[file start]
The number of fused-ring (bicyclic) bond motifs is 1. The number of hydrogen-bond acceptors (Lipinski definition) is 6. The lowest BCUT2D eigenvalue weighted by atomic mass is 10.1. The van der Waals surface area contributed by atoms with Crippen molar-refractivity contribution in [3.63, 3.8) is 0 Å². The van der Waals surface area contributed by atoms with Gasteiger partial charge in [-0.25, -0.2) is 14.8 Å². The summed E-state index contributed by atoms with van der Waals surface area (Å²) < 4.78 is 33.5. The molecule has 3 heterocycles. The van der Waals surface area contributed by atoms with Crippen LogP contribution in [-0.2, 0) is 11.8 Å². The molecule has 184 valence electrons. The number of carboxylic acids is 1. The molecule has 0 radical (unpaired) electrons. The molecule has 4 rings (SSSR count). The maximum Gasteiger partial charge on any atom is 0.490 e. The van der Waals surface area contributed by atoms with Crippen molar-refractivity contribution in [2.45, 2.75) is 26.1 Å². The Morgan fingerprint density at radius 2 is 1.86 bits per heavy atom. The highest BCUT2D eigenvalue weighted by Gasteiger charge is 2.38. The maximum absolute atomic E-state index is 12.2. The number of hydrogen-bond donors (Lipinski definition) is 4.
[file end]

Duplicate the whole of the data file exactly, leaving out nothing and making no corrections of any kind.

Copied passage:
The number of fused-ring (bicyclic) bond motifs is 1. The number of hydrogen-bond acceptors (Lipinski definition) is 6. The lowest BCUT2D eigenvalue weighted by atomic mass is 10.1. The van der Waals surface area contributed by atoms with Crippen molar-refractivity contribution in [3.63, 3.8) is 0 Å². The van der Waals surface area contributed by atoms with Gasteiger partial charge in [-0.25, -0.2) is 14.8 Å². The summed E-state index contributed by atoms with van der Waals surface area (Å²) < 4.78 is 33.5. The molecule has 3 heterocycles. The van der Waals surface area contributed by atoms with Crippen LogP contribution in [-0.2, 0) is 11.8 Å². The molecule has 184 valence electrons. The number of carboxylic acids is 1. The molecule has 0 radical (unpaired) electrons. The molecule has 4 rings (SSSR count). The maximum Gasteiger partial charge on any atom is 0.490 e. The van der Waals surface area contributed by atoms with Crippen molar-refractivity contribution in [2.45, 2.75) is 26.1 Å². The Morgan fingerprint density at radius 2 is 1.86 bits per heavy atom. The highest BCUT2D eigenvalue weighted by Gasteiger charge is 2.38. The maximum absolute atomic E-state index is 12.2. The number of hydrogen-bond donors (Lipinski definition) is 4.